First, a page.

With the multitude of stories circulated in the media in recent years regarding the custody struggles faced by deployed military parents, it is no wonder that individuals serving in the armed services are desperate for change.
In 2012 the Uniform Law Commission drafted the Uniform Deployed Parents Custody and Visitation Act, which serves to facilitate a fair and speedy resolution in custody cases where one or both of parents serve in the military. One of the provisions of this act forbids the court to use a parent’s past deployment or possible future deployment as a negative factor when attempting to determine the best interests of the child during a custody proceeding.
This act was created with the intention of balancing the interests of the deployed parent, the other parent, and the best interests of the child. For example, the act states that no permanent custody or visitation orders can be determined right before, or during, a service member’s deployment without their consent, which aims to protect the rights of military parents.
The only other protection for military parents is offered by the Service members Civil Relief Act, which requires that a judge must grant a stay of any legal proceeding (including custody proceedings) when the demands of military service prevent a service member from participating in the proceedings. In essence, this means that if someone is serving in the military abroad or out of state, any and all court hearings must be postponed until they are once again available to be present for court dates.
However, this only goes so far in protecting the rights of parents serving their country in the military.
Which is why the House Bill titled the “Servicemember Family Protection Act” (HR 4201 112th Congress) was viewed as a potential game-changer for parents serving in the military. But history was not in its favor. Bills very similar to HR 4201 have been introduced on six separate occasions in the past, where they met with resounding success in the U.S. House of Representatives, but went on to flounder and die in the Senate Armed Services Committee.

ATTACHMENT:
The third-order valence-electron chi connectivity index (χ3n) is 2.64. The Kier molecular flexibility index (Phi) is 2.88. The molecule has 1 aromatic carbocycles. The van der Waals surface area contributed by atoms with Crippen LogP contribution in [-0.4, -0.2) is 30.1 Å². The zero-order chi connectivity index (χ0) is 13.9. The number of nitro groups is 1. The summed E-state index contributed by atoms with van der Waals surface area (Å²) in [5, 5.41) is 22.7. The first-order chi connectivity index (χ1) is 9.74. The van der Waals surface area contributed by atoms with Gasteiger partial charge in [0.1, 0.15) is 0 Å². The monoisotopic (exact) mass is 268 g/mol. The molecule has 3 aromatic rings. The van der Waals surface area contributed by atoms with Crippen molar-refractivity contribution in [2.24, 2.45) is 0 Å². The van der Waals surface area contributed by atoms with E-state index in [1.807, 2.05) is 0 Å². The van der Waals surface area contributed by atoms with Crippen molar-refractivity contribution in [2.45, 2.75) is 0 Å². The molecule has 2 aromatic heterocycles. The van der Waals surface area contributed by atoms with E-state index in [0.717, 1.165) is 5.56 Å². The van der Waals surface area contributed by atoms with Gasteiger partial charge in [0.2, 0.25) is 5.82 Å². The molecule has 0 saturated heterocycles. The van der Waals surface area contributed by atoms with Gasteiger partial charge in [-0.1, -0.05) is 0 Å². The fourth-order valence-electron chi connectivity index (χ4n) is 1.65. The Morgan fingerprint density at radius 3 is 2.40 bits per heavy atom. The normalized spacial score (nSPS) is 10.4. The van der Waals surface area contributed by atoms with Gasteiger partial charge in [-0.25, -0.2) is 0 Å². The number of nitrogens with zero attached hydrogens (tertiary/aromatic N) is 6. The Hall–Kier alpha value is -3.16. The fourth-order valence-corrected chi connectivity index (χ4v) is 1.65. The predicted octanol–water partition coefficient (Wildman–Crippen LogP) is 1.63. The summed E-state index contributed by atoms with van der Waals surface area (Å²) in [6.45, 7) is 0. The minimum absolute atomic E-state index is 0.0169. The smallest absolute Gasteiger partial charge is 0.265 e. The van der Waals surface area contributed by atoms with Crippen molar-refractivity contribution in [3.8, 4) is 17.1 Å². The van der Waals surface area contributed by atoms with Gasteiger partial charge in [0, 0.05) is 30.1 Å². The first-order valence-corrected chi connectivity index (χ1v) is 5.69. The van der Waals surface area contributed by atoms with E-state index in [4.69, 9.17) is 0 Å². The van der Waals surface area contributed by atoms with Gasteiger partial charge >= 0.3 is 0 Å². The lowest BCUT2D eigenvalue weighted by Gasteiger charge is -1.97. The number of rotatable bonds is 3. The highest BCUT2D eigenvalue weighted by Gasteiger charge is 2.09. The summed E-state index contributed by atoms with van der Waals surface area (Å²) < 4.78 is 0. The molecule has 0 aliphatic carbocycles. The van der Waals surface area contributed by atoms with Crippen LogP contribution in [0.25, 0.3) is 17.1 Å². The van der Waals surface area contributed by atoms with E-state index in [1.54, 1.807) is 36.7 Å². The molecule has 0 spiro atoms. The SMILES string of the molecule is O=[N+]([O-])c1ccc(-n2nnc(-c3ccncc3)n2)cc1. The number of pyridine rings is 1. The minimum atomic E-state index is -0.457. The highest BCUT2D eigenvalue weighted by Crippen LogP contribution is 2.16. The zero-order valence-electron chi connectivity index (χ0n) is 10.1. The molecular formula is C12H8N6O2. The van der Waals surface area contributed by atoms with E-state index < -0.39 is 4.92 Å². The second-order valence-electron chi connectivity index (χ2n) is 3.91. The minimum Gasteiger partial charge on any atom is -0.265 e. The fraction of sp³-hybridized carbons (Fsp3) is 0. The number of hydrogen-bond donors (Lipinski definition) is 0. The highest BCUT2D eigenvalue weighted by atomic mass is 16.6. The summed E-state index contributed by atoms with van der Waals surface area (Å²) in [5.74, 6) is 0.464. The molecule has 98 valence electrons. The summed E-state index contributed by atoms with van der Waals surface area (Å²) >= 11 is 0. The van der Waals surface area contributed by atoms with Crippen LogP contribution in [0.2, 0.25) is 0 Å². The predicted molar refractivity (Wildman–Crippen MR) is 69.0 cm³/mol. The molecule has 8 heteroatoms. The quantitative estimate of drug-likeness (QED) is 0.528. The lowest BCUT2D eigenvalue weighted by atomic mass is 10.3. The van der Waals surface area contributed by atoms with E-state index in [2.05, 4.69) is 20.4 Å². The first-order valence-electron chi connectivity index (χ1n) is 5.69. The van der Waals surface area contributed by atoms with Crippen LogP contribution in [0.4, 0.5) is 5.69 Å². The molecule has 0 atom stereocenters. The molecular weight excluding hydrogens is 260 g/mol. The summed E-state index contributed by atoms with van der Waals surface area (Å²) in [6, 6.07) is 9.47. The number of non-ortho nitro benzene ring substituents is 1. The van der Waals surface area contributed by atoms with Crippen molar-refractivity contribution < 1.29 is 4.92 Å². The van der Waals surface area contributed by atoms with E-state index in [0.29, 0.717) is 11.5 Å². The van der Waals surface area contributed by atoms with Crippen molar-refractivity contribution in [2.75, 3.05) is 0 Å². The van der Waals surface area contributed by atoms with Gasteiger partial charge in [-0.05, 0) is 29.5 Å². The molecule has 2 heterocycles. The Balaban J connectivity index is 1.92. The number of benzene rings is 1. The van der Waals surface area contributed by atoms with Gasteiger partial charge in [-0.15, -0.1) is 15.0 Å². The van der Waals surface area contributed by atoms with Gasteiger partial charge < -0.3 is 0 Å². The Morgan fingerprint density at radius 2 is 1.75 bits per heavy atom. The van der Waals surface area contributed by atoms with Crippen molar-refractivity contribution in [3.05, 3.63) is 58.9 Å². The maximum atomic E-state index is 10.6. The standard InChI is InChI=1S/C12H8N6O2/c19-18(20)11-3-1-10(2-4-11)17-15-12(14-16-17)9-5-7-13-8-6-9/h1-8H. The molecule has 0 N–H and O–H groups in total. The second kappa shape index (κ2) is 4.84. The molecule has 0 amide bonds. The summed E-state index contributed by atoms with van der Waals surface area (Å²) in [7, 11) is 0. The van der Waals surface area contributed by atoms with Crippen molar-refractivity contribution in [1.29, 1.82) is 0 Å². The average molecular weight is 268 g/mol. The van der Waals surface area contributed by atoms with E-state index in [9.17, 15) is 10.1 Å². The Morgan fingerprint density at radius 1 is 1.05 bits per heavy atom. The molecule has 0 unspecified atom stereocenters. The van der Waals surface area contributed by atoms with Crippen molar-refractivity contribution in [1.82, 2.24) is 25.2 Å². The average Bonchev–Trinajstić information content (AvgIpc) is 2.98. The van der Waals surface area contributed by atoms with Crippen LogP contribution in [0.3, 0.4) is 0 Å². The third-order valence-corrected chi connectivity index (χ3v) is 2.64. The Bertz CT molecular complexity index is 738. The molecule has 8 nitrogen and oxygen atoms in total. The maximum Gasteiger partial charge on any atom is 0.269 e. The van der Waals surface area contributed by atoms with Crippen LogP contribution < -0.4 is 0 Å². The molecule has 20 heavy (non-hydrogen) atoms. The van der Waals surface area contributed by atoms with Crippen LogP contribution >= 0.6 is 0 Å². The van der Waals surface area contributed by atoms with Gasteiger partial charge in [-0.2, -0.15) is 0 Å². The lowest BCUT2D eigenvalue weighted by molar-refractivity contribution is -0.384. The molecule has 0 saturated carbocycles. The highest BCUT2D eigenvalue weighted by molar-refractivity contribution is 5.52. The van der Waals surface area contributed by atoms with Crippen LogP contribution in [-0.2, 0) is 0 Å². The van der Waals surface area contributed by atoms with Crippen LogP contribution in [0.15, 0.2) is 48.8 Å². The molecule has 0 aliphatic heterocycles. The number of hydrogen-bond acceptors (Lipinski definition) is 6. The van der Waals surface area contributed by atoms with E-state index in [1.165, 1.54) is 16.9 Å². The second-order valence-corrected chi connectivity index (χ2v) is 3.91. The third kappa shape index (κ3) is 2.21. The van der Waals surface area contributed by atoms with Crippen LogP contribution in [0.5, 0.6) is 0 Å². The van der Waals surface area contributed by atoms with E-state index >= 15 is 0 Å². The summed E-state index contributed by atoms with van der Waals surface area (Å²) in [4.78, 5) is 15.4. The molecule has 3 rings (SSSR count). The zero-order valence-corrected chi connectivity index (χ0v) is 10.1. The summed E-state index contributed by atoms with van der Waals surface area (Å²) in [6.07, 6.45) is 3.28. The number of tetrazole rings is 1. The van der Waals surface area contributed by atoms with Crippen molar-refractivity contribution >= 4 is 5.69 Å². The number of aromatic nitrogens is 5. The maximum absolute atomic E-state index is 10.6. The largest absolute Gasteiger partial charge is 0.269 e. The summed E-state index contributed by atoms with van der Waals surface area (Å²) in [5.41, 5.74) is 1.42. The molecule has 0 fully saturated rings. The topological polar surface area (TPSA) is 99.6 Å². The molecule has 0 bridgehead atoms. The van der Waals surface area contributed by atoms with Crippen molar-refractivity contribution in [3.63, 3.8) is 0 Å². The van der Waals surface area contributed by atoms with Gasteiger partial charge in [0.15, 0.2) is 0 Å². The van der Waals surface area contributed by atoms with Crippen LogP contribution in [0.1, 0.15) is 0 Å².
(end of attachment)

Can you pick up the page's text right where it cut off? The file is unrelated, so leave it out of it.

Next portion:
Representative Joe Turner, who introduced the bill, said that it’s primary purpose was to protect military parents from losing custody of their children due to their service. In essence, the absences of military parents, which are caused by their deployments, should no longer be a factor in determining the custody of their children. But once again, it was not to be, and the bill never made it through the Senate.
As of now, the deck can seem stacked against the military moms and dads of our nation, which is a situation that many feel makes little sense. And we couldn’t agree more. After all, those who are fighting for our freedom shouldn’t be penalized for their willingness to serve. But just because the situation doesn’t seem ideal, doesn’t mean that you don’t have options.
So if you or a loved one are serving in the United States military, and are dealing with a custody battle that appears to have been affected by deployment or military service, please contact us. Our family law attorneys are well versed in dealing with laws that affect military parents. We can help you.